But for the human being who aspires to be good, the true battle is a battle within:

Since we expect a Christian reward, we must suit our actions to the rules of Christianity. In giants we must kill pride and arrogance. But our greatest foes, and whom we must chiefly combat, are within. Envy we must overcome by generosity and nobleness of spirit; anger, by a reposed and quiet mind; riot and drowsiness, by vigilance and temperance; lasciviousness, by our inviolable fidelity to the mistresses of our thoughts; and sloth, by our indefatigable peregrinations through the universe, to seek occasions of military, as well as Christian honors. This, Sancho, is the road to lasting fame and a good and honorable renown. (ii, v, 7).

Our world and the human condition is immiserated by those who seek always to find the dividing lines between peoples and cultures, who see ultimate virtue in homogeneity and who embrace a creed of intolerance. How much better is humankind served by those who seek to find the golden cord that ties and unites us, that has been a source of inspiration throughout human history. This ultimately is the true quest of the ingenioso hidalgo Don Miguel de Cervantes. The gold and riches of the age of Phillip II and Phillip III passed through the treasury of the Spanish state like so much sand poured through open hands. They were lost with little to show. But this period left Spain and the world with one unsurpassable treasure. And that is the story of Don Quixote.

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Smoke from the Lolo Peak fire (detail) © Laura Verhaeghe
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Firefighters near Pedrógão Grande (detail) © Pablo Blazquez Dominguez/Getty Images
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How to Start a Nuclear War·

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Serving as a US Air Force launch control officer for intercontinental missiles in the early Seventies, First Lieutenant Bruce Blair figured out how to start a nuclear war and kill a few hundred million people. His unit, stationed in the vast missile fields at Malmstrom Air Force Base, in Montana, oversaw one of four squadrons of Minuteman II ­ICBMs, each missile topped by a W56 thermonuclear warhead with an explosive force of 1.2 megatons—eighty times that of the bomb that destroyed Hiroshima. In theory, the missiles could be fired only by order of the president of the United States, and required mutual cooperation by the two men on duty in each of the launch control centers, of which there were five for each squadron.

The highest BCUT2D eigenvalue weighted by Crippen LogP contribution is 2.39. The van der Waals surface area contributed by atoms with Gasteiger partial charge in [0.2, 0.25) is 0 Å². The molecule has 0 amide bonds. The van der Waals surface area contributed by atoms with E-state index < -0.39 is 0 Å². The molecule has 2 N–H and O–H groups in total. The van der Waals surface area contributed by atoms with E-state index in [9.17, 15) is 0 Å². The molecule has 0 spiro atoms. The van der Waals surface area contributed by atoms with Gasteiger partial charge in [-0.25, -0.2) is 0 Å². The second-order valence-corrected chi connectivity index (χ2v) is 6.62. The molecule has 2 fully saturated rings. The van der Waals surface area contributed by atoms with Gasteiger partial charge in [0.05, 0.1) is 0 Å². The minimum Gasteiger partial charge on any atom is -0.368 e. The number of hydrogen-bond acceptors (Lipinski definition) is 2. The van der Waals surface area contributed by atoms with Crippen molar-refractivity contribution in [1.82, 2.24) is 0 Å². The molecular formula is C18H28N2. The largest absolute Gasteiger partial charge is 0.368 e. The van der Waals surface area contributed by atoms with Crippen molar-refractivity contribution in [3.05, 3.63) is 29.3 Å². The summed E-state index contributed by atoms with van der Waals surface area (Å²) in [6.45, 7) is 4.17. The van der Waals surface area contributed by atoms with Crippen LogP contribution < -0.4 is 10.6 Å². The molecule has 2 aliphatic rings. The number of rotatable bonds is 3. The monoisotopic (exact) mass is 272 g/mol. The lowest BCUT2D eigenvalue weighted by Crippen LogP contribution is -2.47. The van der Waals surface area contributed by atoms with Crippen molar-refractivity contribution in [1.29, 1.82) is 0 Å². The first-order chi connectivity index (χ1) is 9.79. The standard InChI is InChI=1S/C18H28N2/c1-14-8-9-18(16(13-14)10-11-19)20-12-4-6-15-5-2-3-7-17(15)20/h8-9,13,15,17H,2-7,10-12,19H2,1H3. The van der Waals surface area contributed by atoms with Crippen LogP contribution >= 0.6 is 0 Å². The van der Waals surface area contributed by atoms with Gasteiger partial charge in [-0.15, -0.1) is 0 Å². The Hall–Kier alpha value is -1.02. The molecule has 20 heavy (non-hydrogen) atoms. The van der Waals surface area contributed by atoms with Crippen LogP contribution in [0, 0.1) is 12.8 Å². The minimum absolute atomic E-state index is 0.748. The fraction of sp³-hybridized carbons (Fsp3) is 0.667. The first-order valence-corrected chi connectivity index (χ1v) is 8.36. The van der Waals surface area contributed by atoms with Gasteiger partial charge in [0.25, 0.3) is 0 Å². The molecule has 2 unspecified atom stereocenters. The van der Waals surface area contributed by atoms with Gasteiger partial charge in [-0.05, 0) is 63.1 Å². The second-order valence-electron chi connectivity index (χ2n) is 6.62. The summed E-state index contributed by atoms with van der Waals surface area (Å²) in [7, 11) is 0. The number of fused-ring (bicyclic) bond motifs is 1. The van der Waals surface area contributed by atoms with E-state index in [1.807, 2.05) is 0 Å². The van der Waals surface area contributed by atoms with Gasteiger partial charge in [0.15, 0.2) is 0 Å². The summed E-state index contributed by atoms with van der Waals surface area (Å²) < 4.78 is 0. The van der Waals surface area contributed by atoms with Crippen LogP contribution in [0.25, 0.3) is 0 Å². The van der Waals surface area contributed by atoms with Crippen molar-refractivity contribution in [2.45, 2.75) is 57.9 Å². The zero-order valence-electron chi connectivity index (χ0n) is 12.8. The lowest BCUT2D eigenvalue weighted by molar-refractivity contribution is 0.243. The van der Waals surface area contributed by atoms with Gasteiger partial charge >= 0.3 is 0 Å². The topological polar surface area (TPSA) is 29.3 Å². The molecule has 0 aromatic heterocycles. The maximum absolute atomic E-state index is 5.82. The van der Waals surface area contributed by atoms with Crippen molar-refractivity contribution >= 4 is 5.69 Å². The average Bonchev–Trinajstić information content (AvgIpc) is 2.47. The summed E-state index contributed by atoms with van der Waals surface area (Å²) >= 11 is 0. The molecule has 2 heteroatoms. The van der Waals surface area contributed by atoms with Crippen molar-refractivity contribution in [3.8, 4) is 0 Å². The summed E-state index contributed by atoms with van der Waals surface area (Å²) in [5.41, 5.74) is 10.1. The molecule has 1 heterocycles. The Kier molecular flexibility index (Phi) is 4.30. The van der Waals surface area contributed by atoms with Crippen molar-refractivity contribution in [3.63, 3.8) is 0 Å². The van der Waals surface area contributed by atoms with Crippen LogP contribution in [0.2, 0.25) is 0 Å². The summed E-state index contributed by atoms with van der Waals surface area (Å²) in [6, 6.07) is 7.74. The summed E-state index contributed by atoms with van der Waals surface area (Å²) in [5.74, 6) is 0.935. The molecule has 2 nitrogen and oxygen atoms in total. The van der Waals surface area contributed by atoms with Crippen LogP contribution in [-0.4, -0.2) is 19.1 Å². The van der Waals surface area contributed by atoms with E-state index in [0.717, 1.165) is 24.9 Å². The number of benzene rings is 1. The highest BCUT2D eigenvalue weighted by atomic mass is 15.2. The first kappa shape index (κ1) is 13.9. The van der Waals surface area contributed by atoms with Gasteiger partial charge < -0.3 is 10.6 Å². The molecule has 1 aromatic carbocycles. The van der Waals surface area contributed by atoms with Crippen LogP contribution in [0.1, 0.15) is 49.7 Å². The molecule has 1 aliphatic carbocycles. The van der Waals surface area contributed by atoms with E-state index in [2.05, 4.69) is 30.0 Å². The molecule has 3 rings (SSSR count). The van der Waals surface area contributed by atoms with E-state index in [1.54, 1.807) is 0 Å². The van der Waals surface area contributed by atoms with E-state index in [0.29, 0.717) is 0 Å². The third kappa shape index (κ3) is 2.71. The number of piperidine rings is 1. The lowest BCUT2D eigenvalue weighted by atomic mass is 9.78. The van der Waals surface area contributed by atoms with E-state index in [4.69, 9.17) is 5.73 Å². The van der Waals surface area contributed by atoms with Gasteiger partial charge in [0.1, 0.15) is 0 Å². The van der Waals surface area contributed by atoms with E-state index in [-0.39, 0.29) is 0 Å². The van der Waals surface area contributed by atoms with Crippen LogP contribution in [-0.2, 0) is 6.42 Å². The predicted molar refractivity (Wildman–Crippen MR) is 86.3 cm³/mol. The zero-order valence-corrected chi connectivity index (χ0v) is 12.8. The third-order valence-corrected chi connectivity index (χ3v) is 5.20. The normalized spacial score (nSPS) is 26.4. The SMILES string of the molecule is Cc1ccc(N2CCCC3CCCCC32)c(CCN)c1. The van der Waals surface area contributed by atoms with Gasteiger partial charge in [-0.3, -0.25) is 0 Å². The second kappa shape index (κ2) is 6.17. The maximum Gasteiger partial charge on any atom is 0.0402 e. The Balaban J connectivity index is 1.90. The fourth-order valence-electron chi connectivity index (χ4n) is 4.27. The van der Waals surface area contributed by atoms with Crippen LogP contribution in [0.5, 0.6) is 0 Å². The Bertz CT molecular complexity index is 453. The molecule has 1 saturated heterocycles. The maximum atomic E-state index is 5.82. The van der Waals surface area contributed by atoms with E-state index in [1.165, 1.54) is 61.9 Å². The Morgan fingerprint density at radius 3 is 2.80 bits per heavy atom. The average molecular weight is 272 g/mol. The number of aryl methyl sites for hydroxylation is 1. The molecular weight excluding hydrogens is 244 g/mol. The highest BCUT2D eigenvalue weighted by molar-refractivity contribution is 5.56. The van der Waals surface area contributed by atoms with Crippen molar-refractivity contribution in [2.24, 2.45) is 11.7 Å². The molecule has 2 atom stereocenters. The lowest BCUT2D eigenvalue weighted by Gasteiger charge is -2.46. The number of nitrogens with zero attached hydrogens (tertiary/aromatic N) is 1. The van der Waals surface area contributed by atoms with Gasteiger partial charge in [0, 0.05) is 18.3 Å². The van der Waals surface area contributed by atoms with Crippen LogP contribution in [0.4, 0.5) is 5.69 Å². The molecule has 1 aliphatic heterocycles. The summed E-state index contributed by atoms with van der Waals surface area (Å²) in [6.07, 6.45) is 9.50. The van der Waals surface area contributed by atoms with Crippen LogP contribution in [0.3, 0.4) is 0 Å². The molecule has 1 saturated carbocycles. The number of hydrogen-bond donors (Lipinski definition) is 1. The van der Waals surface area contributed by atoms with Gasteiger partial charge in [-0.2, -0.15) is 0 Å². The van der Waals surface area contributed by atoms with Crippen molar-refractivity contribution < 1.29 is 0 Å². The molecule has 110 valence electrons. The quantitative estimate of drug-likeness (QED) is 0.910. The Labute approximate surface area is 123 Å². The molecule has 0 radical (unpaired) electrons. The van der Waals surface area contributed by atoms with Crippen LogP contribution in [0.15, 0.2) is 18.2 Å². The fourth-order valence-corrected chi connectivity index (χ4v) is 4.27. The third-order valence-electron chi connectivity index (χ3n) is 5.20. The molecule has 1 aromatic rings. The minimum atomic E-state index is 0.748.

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Among students of nuclear command and control, this practice of precluding all options but the desired one is known as “jamming” the president. Blair’s irksome protests threatened to slow this process. When his pleas drew rejection from inside the system, he turned to Congress. Eventually the Air Force agreed to begin using “unlock codes”—codes transmitted at the time of the launch order by higher authority without which the crews could not fire—on the weapons in 1977. (Even then, the Navy held off safeguarding its submarine-launched nuclear missiles in this way for another twenty years.)

Following this small victory, Blair continued to probe the baroque architecture of nuclear command and control, and its extreme vulnerability to lethal mishap. In the early Eighties, while working with a top-secret clearance for the Office of Technology Assessment, he prepared a detailed report on such shortcomings. The Pentagon promptly classified it as SIOP-ESI—a level higher than top secret. (SIOP stands for Single Integrated Operational Plan, the US plan for conducting a nuclear war. ESI stands for Extremely Sensitive Information.) Hidden away in the Pentagon, the report was withheld from both relevant senior civilian officials and the very congressional committees that had commissioned it in the first place.

From positions in Washington’s national security think tanks, including the Brookings Institution, Blair used his expertise and scholarly approach to gain access to knowledgeable insiders at the highest ranks, even in Moscow. On visits to the Russian capital during the halcyon years between the Cold War’s end and the renewal of tensions in the twenty-first century, he learned that the Soviet Union had actually developed a “dead hand” in ultimate control of their strategic nuclear arsenal. If sensors detected signs of an enemy nuclear attack, the USSR’s entire missile force would immediately launch with a minimum of human intervention—in effect, the doomsday weapon that ends the world in Dr. Strangelove.

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Bombhead, by Bruce Conner (detail) © Conner Family Trust, San Francisco, and ARS, New York City. Courtesy Kohn Gallery, Los Angeles

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Happiness Is a Worn Gun


Illustration by Stan Fellows

Illustration by Stan Fellows

“Nowadays, most states let just about anybody who wants a concealed-handgun permit have one; in seventeen states, you don’t even have to be a resident. Nobody knows exactly how many Americans carry guns, because not all states release their numbers, and even if they did, not all permit holders carry all the time. But it’s safe to assume that as many as 6 million Americans are walking around with firearms under their clothes.”